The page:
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Jayme Closs's Kidnapper Says He Did 'Mind Things' To Keep Her From Running Away
Newly released documents reveal that Jake Patterson believed he used mind control to keep Jayme Closs captive during the 88 days he kept her at his cabin.
A man convicted of kidnapping a Wisconsin girl and killing her parents told police after his arrest that he never thought Jayme Closs would escape because she was petrified, and that after holding her captive for two weeks, he believed he’d get away with his crimes, according to a transcript of a police interview.
“I know that she was just [expletive] terrified of me,” Jake Patterson said following his arrest in January.
The transcript of Patterson’s interview with authorities was among hundreds of pages of investigative documents released Friday by the Wisconsin Department of Justice. The files include details about tips authorities received as they were searching for Jayme, as well as evidence collected after her escape. Some of the files are redacted.
Patterson, 22, is serving a life sentence after pleading guilty in March to two counts of intentional homicide and one count of kidnapping. He admitted he broke into Jayme’s home on Oct. 15, 2018, gunned down her parents, James and Denise Closs, dragged her away and held her under a bed in his remote cabin for 88 days before she made a daring escape. She was 13 at the time.
The transcript of Patterson’s interview paints a picture of a man who acted on impulse and controlled Jayme’s movements around the cabin where she was held. Patterson believed he had restrained Jayme with fear, telling police he never put extra locks on the doors or windows, because he thought she’d never leave.
“I just trusted her and that, she wouldn’t try to get out,” he said.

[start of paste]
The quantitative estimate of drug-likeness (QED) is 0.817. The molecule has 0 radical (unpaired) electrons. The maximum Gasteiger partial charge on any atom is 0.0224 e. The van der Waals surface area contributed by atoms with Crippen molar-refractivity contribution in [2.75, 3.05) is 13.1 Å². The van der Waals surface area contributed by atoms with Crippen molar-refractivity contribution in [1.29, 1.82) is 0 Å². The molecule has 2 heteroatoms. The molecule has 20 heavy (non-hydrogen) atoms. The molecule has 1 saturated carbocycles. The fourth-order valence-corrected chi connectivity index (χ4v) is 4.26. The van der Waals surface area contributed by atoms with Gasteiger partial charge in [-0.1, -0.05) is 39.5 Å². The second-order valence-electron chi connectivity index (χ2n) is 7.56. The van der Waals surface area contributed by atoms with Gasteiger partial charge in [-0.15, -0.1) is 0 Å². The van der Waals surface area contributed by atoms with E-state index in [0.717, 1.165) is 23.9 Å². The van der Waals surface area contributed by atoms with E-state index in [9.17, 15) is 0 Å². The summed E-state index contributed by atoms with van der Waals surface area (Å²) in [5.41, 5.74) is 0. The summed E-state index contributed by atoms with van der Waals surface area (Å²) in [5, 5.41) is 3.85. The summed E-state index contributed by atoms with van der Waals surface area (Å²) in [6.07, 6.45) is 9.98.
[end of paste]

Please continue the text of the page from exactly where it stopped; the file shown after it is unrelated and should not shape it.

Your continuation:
Patterson told police he initially threatened to kill Jayme if she made noise or moved. He said that once they arrived at his cabin, he burned her clothes and dressed her in his clothes, then laid her on the bed. He said she fell asleep, and he felt sick about what he had done and slept on the couch.
He said that he gave her food and water, but she wouldn’t eat at first. And, he said, she “learned quickly″ that he would get angry over nothing, so she was nice to him so he wouldn’t hurt her. He said he initially thought he’d get caught, but as time went by, he believed he’d get away with it and didn’t feel as bad.
According to the transcript, he was counting on “mind things” to keep Jayme from running. He also forced her to be quiet when his father or others came over. “Like at first I would say that, you know you have it really good here, I’m treating you good, and she’d be like yeah okay. ... I was like you could have it a lot worse here,” he said.
At one point, he said, he was drunk and feeling guilty so he let Jayme write a letter to her aunt, to let her family know she was alive. He said he planned to drop that letter off, but told police that it was still in the cabin when he was arrested.
Patterson said Jayme walked around with him in the yard at times, but never left the property. Authorities asked Patterson if he ever tried to change Jayme’s appearance, and he said he tried to cut her hair once, but she cried and said didn’t want him to, so he didn’t.
While Patterson took measures to conceal his identity when he broke into the Closs home, it was clear he didn’t think ahead to what he would do in the long term. He said he acted “pretty impulsive-ish” saying he thought he’d get a job, rent and apartment, and that he didn’t think about her leaving.
“I, I’m really good at just not thinking about stuff,” he said.
He also talked about the killings, saying that he was telling himself “it’s them or me,” and that he planned to shoot anyone in his way once he decided he wanted to take Jayme. He said that before he shot Denise Closs, he pointed the gun at her and “just shot it like right in the head. I didn’t even look when I did it. I looked away.”
During Patterson’s sentencing, a family attorney read a statement from Jayme. “He thought that he could own me but he was wrong. I was smarter,” the statement said. “I was brave and he was not. ... He thought he could make me like him, but he was wrong.”
One year after her abduction, Jayme released another statement, saying she is feeling stronger and getting back to activities she enjoys and hanging out with friends. Family attorney Christ Gramstrup said Jayme is “moving forward courageously and reclaiming her life. Her incredible spirit and strength continues to inspire everyone around her.”
The documents released Friday included a report by the Douglas County sheriff’s deputy who took Jayme to safety after she escaped. That deputy said that when they were riding in the squad car, she learned of Patterson’s arrest and told Jayme he was in custody.
“Jayme showed me a small smile and we continued,” the deputy wrote.